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Bin Laden could care less who piloted a swift boat or piloted Air National Guard


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August 19, 2004 -- Dick Cheney a "coward" because he didn't serve in Vietnam.

Referring to Cheney's criticism of Kerry's record on the war on terrorism, Harkin — who was a Naval fighter pilot — declared: "When I hear this coming from Dick Cheney, who was a coward, who would not serve during the Vietnam War, it makes my blood boil."

There was no criticism of Harkin's name-calling from the Kerry camp, which frankly is a little surprising. The name-calling aside, Dick Cheney wasn't the only American who sat out the war by using legitimate student deferments, after all.

John Edwards, in fact, did the exact same thing, albeit in a later stage of the war. But you're not likely to hear Harkin denouncing Kerry's runningmate as a coward.

Kerry, to be sure, labeled as "inappropriate" Tuesday a new commercial by his shadow campaign, the far-left folks at MoveOn.org, which accuses President Bush of having "used his father to get into the National Guard and when the chips were down went missing."

The Democratic candidate, acting at the instigation of GOP Sen. John McCain, also insisted that "this should be a campaign of issues, not insults."

Which is all well and good — except that just hours after that statement, the Kerry campaign organized a conference in which two high-profile ex-military supporters simply parroted the MoveOn commercial's line.

Bush "scrambled and used his family's influence to get out of hearing a shot fired in anger," said failed presidential candidate Wesley Clark, a former commander of NATO — who never had a problem with Bush's military record or even his policies until the ex-general decided he was destined to live in the White House.

Added Retired Adm. Stansfield Turner, Jimmy Carter's CIA director (somewhat akin to being lookout on the Titanic): "[bush] used his family influence to get into the Air National Guard and avoid going to war."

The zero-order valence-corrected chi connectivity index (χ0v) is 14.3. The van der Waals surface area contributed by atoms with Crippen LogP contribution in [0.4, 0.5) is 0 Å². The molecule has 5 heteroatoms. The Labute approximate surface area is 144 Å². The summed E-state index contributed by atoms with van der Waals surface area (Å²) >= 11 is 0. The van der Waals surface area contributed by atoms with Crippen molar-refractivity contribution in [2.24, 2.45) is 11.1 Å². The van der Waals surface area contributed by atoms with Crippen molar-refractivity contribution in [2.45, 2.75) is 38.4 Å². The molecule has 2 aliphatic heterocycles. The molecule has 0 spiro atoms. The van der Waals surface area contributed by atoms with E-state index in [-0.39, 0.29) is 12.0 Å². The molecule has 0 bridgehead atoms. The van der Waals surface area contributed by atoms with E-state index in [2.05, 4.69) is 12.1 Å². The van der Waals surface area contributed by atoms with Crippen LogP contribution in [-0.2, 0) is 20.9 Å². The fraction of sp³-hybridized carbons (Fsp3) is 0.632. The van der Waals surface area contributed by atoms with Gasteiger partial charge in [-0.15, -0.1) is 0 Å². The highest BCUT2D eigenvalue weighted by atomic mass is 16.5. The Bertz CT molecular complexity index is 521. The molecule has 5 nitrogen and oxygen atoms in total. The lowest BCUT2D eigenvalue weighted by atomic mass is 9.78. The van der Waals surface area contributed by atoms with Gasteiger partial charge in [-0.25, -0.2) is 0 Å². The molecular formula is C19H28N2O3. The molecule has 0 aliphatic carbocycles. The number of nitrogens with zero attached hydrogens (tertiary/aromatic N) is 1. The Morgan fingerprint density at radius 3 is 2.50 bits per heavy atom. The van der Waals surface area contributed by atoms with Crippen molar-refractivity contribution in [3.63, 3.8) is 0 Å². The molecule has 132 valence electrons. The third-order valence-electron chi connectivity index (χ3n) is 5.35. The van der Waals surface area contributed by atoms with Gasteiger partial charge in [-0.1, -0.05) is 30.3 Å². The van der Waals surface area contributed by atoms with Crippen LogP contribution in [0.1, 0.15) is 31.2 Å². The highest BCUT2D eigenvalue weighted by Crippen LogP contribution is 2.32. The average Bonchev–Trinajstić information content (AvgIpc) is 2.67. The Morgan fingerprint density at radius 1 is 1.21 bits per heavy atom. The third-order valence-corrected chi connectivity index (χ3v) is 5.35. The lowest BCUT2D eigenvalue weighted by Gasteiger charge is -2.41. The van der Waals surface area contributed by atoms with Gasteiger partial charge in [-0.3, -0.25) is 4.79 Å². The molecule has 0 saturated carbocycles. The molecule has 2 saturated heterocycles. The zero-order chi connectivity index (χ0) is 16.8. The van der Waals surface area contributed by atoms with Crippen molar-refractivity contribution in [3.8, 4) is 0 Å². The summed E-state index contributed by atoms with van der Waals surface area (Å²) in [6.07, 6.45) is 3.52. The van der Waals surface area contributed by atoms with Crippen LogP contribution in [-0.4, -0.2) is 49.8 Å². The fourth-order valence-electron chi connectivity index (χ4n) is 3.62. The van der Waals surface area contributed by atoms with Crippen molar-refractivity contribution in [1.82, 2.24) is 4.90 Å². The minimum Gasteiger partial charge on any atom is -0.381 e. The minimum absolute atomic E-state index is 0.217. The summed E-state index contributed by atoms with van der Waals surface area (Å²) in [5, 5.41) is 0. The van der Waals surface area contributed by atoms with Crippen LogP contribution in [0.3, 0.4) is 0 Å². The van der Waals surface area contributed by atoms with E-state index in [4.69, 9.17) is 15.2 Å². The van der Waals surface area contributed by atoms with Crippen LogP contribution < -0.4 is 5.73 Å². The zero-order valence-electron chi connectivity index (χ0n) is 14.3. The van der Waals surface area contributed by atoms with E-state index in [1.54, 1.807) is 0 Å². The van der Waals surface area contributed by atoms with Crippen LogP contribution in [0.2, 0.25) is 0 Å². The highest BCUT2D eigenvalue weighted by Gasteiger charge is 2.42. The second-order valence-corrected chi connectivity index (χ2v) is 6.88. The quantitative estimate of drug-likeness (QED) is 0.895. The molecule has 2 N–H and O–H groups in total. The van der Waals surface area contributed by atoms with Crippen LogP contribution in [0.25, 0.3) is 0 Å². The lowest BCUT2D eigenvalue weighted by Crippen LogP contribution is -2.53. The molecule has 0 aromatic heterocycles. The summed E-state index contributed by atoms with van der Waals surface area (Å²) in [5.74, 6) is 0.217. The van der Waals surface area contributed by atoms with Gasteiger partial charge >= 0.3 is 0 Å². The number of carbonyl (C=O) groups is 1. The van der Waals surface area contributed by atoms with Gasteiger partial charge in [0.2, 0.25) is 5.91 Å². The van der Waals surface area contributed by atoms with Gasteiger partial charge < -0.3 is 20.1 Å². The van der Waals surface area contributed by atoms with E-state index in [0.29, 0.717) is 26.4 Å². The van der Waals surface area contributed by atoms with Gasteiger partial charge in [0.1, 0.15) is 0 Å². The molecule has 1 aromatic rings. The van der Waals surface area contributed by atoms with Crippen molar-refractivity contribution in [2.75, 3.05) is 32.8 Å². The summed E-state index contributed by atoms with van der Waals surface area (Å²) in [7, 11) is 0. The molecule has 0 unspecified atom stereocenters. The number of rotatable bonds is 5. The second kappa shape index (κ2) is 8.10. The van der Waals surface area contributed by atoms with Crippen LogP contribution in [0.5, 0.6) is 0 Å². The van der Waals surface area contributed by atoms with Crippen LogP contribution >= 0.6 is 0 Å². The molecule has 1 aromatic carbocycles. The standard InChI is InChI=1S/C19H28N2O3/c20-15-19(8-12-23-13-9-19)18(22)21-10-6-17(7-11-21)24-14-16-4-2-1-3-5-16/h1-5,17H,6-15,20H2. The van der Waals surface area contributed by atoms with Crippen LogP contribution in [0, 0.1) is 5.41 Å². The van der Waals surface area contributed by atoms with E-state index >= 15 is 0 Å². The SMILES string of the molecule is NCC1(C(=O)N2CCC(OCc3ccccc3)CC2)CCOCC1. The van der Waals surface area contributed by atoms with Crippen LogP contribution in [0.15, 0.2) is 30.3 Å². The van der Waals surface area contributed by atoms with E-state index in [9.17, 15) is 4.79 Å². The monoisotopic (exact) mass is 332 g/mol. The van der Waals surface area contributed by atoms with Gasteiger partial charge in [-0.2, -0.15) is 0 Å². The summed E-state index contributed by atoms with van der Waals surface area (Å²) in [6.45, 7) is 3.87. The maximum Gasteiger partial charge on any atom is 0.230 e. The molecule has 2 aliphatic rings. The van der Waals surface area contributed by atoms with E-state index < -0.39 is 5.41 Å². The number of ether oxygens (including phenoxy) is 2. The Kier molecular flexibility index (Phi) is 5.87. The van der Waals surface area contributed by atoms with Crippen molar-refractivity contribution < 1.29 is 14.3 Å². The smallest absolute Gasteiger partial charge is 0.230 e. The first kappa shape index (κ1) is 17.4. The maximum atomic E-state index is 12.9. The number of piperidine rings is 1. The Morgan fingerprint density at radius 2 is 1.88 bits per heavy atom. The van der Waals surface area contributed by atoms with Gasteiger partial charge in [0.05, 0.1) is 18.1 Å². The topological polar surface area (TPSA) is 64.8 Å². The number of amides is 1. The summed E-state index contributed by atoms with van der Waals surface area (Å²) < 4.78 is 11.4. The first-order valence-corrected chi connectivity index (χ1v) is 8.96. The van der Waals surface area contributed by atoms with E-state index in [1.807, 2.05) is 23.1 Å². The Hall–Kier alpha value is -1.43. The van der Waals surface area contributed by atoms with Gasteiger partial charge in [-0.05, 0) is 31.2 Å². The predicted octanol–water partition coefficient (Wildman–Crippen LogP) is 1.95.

Did the Kerry camp chastise these two notables by reminding them of what the candidate had publicly said just a few tics of the clock earlier?

Not at all: "These are veterans who earned the right to their opinion," said a spokeswoman. "John Kerry speaks for John Kerry."

Except, of course, that the Kerry campaign itself organized the press conference. This wasn't "Face the Nation" the two were speaking on.

Kerry's backers, naturally, cite the Swift boat veterans' attack ad, which accuses Kerry of lying about his military record — and which seems to be scoring political benefits for the Bush campaign, which has refused to criticize it.

Certainly, Kerry essentially started the whole thing by making his Vietnam record the cornerstone of his campaign. And the Bush camp can point to the myriad media investigations into his own Vietnam-era military record — and Kerry's questioning of whether he "was present and active on duty . . . at the times he was supposed to be."

Still, it's time for everyone to call a permanent cease-fire here.

It was Kerry himself, recall, who back in 1992 — when Bill Clinton's Vietnam non-service was at issue — pleaded, "We do not have to divide America over who served and how."

True, military service (or lack of it) can be an indicator of character. But the minute details of what happened 35 or 40 years ago are hardly relevant to the real issues of today. And the answers on how to deal with the economy weren't learned on a Southeast Asia battlefield.

Besides, when you get down to it, Osama bin Laden couldn't care less who piloted a Swift boat in the Mekong Delta and who flew in the Texas Air National Guard. To him, all Americans are the same.

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